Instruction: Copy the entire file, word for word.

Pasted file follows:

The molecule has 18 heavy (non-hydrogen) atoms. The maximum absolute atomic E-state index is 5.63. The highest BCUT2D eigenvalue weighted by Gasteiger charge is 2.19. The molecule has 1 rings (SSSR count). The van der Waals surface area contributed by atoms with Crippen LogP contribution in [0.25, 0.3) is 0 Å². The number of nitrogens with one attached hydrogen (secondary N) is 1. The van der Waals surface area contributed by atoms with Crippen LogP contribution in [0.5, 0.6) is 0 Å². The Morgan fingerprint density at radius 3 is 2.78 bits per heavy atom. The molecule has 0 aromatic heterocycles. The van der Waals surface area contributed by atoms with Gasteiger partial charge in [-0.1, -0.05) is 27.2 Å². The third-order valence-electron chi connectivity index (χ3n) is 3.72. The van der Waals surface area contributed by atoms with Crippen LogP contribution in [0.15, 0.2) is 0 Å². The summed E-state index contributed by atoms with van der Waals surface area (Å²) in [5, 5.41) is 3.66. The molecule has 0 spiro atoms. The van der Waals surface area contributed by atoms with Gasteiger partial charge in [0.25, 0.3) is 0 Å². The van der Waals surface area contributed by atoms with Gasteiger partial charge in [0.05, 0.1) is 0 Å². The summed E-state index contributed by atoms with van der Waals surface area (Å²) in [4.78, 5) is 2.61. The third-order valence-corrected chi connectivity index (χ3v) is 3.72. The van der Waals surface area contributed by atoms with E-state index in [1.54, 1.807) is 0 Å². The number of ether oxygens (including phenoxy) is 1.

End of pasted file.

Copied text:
The molecule has 18 heavy (non-hydrogen) atoms. The maximum absolute atomic E-state index is 5.63. The highest BCUT2D eigenvalue weighted by Gasteiger charge is 2.19. The molecule has 1 rings (SSSR count). The van der Waals surface area contributed by atoms with Crippen LogP contribution in [0.25, 0.3) is 0 Å². The number of nitrogens with one attached hydrogen (secondary N) is 1. The van der Waals surface area contributed by atoms with Crippen LogP contribution in [0.5, 0.6) is 0 Å². The Morgan fingerprint density at radius 3 is 2.78 bits per heavy atom. The molecule has 0 aromatic heterocycles. The van der Waals surface area contributed by atoms with Gasteiger partial charge in [-0.1, -0.05) is 27.2 Å². The third-order valence-electron chi connectivity index (χ3n) is 3.72. The van der Waals surface area contributed by atoms with Crippen LogP contribution in [0.15, 0.2) is 0 Å². The summed E-state index contributed by atoms with van der Waals surface area (Å²) in [5, 5.41) is 3.66. The molecule has 0 spiro atoms. The van der Waals surface area contributed by atoms with Gasteiger partial charge in [0.25, 0.3) is 0 Å². The van der Waals surface area contributed by atoms with Gasteiger partial charge in [0.05, 0.1) is 0 Å². The summed E-state index contributed by atoms with van der Waals surface area (Å²) in [4.78, 5) is 2.61. The third-order valence-corrected chi connectivity index (χ3v) is 3.72. The van der Waals surface area contributed by atoms with E-state index in [1.54, 1.807) is 0 Å². The number of ether oxygens (including phenoxy) is 1.